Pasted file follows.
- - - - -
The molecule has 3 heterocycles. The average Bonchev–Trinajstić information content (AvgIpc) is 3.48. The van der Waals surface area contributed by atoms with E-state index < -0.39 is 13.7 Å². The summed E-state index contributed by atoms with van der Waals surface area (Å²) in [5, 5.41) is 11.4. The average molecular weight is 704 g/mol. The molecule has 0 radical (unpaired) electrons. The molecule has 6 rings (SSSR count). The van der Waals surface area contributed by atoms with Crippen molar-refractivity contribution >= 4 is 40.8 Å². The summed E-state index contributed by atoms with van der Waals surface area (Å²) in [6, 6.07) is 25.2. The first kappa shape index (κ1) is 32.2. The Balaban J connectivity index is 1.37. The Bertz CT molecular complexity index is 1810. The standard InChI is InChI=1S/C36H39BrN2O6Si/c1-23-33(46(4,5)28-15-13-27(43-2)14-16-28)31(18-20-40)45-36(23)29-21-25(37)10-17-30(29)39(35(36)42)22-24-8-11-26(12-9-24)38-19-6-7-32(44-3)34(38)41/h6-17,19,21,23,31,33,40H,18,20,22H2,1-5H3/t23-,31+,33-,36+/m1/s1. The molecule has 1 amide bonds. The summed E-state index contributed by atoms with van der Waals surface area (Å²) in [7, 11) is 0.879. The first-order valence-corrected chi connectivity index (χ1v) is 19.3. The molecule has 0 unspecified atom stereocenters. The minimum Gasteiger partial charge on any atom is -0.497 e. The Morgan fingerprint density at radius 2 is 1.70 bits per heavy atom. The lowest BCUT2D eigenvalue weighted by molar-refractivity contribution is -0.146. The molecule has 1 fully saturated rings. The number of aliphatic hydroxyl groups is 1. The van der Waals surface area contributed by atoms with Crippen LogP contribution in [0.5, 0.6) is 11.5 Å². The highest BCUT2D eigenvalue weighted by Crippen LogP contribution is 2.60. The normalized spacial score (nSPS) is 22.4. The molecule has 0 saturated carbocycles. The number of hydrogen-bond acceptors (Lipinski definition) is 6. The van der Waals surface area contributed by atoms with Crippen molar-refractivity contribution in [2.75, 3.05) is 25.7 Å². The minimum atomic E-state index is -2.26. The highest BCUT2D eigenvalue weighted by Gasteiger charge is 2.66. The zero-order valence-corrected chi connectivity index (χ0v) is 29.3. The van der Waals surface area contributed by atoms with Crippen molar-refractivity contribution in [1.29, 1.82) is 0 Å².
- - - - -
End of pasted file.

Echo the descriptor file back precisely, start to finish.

The molecule has 3 heterocycles. The average Bonchev–Trinajstić information content (AvgIpc) is 3.48. The van der Waals surface area contributed by atoms with E-state index < -0.39 is 13.7 Å². The summed E-state index contributed by atoms with van der Waals surface area (Å²) in [5, 5.41) is 11.4. The average molecular weight is 704 g/mol. The molecule has 0 radical (unpaired) electrons. The molecule has 6 rings (SSSR count). The van der Waals surface area contributed by atoms with Crippen molar-refractivity contribution >= 4 is 40.8 Å². The summed E-state index contributed by atoms with van der Waals surface area (Å²) in [6, 6.07) is 25.2. The first kappa shape index (κ1) is 32.2. The Balaban J connectivity index is 1.37. The Bertz CT molecular complexity index is 1810. The standard InChI is InChI=1S/C36H39BrN2O6Si/c1-23-33(46(4,5)28-15-13-27(43-2)14-16-28)31(18-20-40)45-36(23)29-21-25(37)10-17-30(29)39(35(36)42)22-24-8-11-26(12-9-24)38-19-6-7-32(44-3)34(38)41/h6-17,19,21,23,31,33,40H,18,20,22H2,1-5H3/t23-,31+,33-,36+/m1/s1. The molecule has 1 amide bonds. The summed E-state index contributed by atoms with van der Waals surface area (Å²) in [7, 11) is 0.879. The first-order valence-corrected chi connectivity index (χ1v) is 19.3. The molecule has 0 unspecified atom stereocenters. The minimum Gasteiger partial charge on any atom is -0.497 e. The Morgan fingerprint density at radius 2 is 1.70 bits per heavy atom. The lowest BCUT2D eigenvalue weighted by molar-refractivity contribution is -0.146. The molecule has 1 fully saturated rings. The number of aliphatic hydroxyl groups is 1. The van der Waals surface area contributed by atoms with Crippen LogP contribution in [0.5, 0.6) is 11.5 Å². The highest BCUT2D eigenvalue weighted by Crippen LogP contribution is 2.60. The normalized spacial score (nSPS) is 22.4. The molecule has 0 saturated carbocycles. The number of hydrogen-bond acceptors (Lipinski definition) is 6. The van der Waals surface area contributed by atoms with Crippen molar-refractivity contribution in [2.75, 3.05) is 25.7 Å². The minimum atomic E-state index is -2.26. The highest BCUT2D eigenvalue weighted by Gasteiger charge is 2.66. The zero-order valence-corrected chi connectivity index (χ0v) is 29.3. The van der Waals surface area contributed by atoms with Crippen molar-refractivity contribution in [1.29, 1.82) is 0 Å².